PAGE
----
New Government legislation will include powers to put non-violent extremists who radicalise young people “out of action”, David Cameron has said.
The action against Islamist “influencers” forms part of a five-year plan to crush the home-grown extremism which the Prime Minister said had led to up to 700 young Britons travelling abroad to fight for the Islamic State terror group and left Muslim parents “living in fear” that their children may be radicalised. The move comes after Dewsbury Talha Asmal became the youngest ever British-born suicide bomber following an attack in Northern Iraq earlier this year.
Mr Cameron announced plans for a new scheme allowing parents to apply to have their own children’s passports removed if they suspect them of planning to travel abroad to join a radical group. The PM said Britain must act to “de-glamourise” groups like IS by making young people aware of the brutal reality of life in the parts of Iraq and Syria which they control.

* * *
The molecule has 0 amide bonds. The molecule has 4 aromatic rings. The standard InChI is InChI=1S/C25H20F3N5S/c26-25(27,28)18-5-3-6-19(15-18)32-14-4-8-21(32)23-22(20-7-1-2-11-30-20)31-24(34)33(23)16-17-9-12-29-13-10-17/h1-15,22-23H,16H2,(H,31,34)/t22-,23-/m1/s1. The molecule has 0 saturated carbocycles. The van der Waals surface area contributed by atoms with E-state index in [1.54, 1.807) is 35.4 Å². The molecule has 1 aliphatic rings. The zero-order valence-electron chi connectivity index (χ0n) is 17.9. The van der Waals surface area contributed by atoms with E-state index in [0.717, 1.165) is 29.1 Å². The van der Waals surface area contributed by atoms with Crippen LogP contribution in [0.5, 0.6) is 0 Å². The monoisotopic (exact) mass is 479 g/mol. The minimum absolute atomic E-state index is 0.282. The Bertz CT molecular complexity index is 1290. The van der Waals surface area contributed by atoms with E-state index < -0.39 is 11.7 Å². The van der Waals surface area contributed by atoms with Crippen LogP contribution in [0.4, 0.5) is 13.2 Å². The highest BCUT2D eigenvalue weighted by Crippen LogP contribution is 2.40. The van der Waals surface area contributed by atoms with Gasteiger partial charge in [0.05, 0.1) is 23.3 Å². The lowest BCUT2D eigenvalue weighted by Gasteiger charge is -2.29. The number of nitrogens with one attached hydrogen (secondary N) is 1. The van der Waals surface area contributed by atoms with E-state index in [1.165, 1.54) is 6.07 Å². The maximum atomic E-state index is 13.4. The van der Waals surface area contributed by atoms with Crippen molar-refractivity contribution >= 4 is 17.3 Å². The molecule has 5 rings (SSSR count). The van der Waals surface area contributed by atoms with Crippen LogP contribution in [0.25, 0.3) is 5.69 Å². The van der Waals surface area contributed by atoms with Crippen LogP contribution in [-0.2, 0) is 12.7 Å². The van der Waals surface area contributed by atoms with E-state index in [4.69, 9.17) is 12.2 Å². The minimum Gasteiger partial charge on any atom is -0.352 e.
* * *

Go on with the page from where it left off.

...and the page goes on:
“We need to put out of action the key extremist influencers who are careful to operate just inside the law but who clearly detest British society,” said Mr Cameron.
A new Extremism Bill will include “narrowly-targeted” powers to tackle these “facilitators and cult leaders” and stop them “peddling their hatred”, he said. He also said the Government would take action to tackle sectarian and communal segregation in schools, and called on communications watchdog Ofcom to clamp down on channels broadcasting extremism.
Universities should be ready to challenge extremists on campus and broadcasters should use a wider range of speakers, rather than repeatedly putting extreme voices on screen, he said.